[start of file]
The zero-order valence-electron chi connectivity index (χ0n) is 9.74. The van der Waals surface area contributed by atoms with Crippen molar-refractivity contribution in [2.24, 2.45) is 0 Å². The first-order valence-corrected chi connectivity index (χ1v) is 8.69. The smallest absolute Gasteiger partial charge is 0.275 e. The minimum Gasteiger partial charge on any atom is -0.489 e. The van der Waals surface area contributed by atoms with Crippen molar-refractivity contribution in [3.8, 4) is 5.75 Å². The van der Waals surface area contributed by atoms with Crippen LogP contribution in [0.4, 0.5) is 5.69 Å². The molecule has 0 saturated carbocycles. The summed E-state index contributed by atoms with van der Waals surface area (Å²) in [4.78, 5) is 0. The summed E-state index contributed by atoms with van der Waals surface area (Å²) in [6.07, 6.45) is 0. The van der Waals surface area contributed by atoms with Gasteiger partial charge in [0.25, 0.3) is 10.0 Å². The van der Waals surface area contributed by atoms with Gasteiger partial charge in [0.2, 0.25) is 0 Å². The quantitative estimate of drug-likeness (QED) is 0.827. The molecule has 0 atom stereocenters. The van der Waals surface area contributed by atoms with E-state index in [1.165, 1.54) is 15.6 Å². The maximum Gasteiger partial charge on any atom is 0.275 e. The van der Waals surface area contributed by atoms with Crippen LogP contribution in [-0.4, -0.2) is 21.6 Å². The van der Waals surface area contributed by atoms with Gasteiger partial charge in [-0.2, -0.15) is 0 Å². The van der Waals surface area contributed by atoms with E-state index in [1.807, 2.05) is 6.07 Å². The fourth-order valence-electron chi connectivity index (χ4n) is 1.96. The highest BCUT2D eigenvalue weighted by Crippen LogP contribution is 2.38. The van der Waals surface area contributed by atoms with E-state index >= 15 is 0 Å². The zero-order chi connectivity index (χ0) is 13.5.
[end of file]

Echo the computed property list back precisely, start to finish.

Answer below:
The zero-order valence-electron chi connectivity index (χ0n) is 9.74. The van der Waals surface area contributed by atoms with Crippen molar-refractivity contribution in [2.24, 2.45) is 0 Å². The first-order valence-corrected chi connectivity index (χ1v) is 8.69. The smallest absolute Gasteiger partial charge is 0.275 e. The minimum Gasteiger partial charge on any atom is -0.489 e. The van der Waals surface area contributed by atoms with Crippen molar-refractivity contribution in [3.8, 4) is 5.75 Å². The van der Waals surface area contributed by atoms with Crippen LogP contribution in [0.4, 0.5) is 5.69 Å². The molecule has 0 saturated carbocycles. The summed E-state index contributed by atoms with van der Waals surface area (Å²) in [4.78, 5) is 0. The summed E-state index contributed by atoms with van der Waals surface area (Å²) in [6.07, 6.45) is 0. The van der Waals surface area contributed by atoms with Gasteiger partial charge in [0.25, 0.3) is 10.0 Å². The van der Waals surface area contributed by atoms with Gasteiger partial charge in [0.2, 0.25) is 0 Å². The quantitative estimate of drug-likeness (QED) is 0.827. The molecule has 0 atom stereocenters. The van der Waals surface area contributed by atoms with E-state index in [1.165, 1.54) is 15.6 Å². The maximum Gasteiger partial charge on any atom is 0.275 e. The van der Waals surface area contributed by atoms with Crippen LogP contribution in [-0.4, -0.2) is 21.6 Å². The van der Waals surface area contributed by atoms with Gasteiger partial charge in [-0.2, -0.15) is 0 Å². The van der Waals surface area contributed by atoms with E-state index in [1.807, 2.05) is 6.07 Å². The fourth-order valence-electron chi connectivity index (χ4n) is 1.96. The highest BCUT2D eigenvalue weighted by Crippen LogP contribution is 2.38. The van der Waals surface area contributed by atoms with E-state index >= 15 is 0 Å². The zero-order chi connectivity index (χ0) is 13.5.